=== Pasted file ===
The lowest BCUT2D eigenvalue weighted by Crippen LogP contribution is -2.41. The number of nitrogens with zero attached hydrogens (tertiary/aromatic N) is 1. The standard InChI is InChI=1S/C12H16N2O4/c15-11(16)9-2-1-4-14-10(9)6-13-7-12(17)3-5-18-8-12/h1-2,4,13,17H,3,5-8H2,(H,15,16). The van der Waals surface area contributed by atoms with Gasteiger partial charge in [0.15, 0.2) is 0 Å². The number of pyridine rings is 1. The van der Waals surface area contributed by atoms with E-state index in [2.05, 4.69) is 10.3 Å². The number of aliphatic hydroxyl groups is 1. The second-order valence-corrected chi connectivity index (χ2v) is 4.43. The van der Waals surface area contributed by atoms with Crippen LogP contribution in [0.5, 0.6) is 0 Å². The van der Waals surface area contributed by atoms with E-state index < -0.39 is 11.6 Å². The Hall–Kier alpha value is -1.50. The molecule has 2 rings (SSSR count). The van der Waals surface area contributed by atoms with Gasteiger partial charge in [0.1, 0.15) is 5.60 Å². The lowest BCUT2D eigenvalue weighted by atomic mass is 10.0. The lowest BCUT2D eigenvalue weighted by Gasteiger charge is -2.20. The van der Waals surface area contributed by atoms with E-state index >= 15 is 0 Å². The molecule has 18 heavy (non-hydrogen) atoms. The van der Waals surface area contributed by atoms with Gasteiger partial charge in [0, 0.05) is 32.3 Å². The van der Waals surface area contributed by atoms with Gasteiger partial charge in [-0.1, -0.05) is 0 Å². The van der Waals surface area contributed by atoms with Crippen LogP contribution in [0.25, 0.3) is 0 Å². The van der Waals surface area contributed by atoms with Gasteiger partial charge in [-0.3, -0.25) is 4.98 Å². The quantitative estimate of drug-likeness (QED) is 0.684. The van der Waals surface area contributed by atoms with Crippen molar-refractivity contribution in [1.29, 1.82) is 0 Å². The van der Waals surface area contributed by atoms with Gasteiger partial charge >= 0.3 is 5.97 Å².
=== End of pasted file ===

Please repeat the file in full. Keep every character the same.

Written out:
The lowest BCUT2D eigenvalue weighted by Crippen LogP contribution is -2.41. The number of nitrogens with zero attached hydrogens (tertiary/aromatic N) is 1. The standard InChI is InChI=1S/C12H16N2O4/c15-11(16)9-2-1-4-14-10(9)6-13-7-12(17)3-5-18-8-12/h1-2,4,13,17H,3,5-8H2,(H,15,16). The van der Waals surface area contributed by atoms with Gasteiger partial charge in [0.15, 0.2) is 0 Å². The number of pyridine rings is 1. The van der Waals surface area contributed by atoms with E-state index in [2.05, 4.69) is 10.3 Å². The number of aliphatic hydroxyl groups is 1. The second-order valence-corrected chi connectivity index (χ2v) is 4.43. The van der Waals surface area contributed by atoms with Crippen LogP contribution in [0.5, 0.6) is 0 Å². The van der Waals surface area contributed by atoms with E-state index < -0.39 is 11.6 Å². The Hall–Kier alpha value is -1.50. The molecule has 2 rings (SSSR count). The van der Waals surface area contributed by atoms with Gasteiger partial charge in [0.1, 0.15) is 5.60 Å². The lowest BCUT2D eigenvalue weighted by atomic mass is 10.0. The lowest BCUT2D eigenvalue weighted by Gasteiger charge is -2.20. The van der Waals surface area contributed by atoms with E-state index >= 15 is 0 Å². The molecule has 18 heavy (non-hydrogen) atoms. The van der Waals surface area contributed by atoms with Gasteiger partial charge in [0, 0.05) is 32.3 Å². The van der Waals surface area contributed by atoms with Gasteiger partial charge in [-0.1, -0.05) is 0 Å². The van der Waals surface area contributed by atoms with Crippen LogP contribution in [0.25, 0.3) is 0 Å². The van der Waals surface area contributed by atoms with Gasteiger partial charge in [-0.3, -0.25) is 4.98 Å². The quantitative estimate of drug-likeness (QED) is 0.684. The van der Waals surface area contributed by atoms with Crippen molar-refractivity contribution in [1.29, 1.82) is 0 Å². The van der Waals surface area contributed by atoms with Gasteiger partial charge >= 0.3 is 5.97 Å².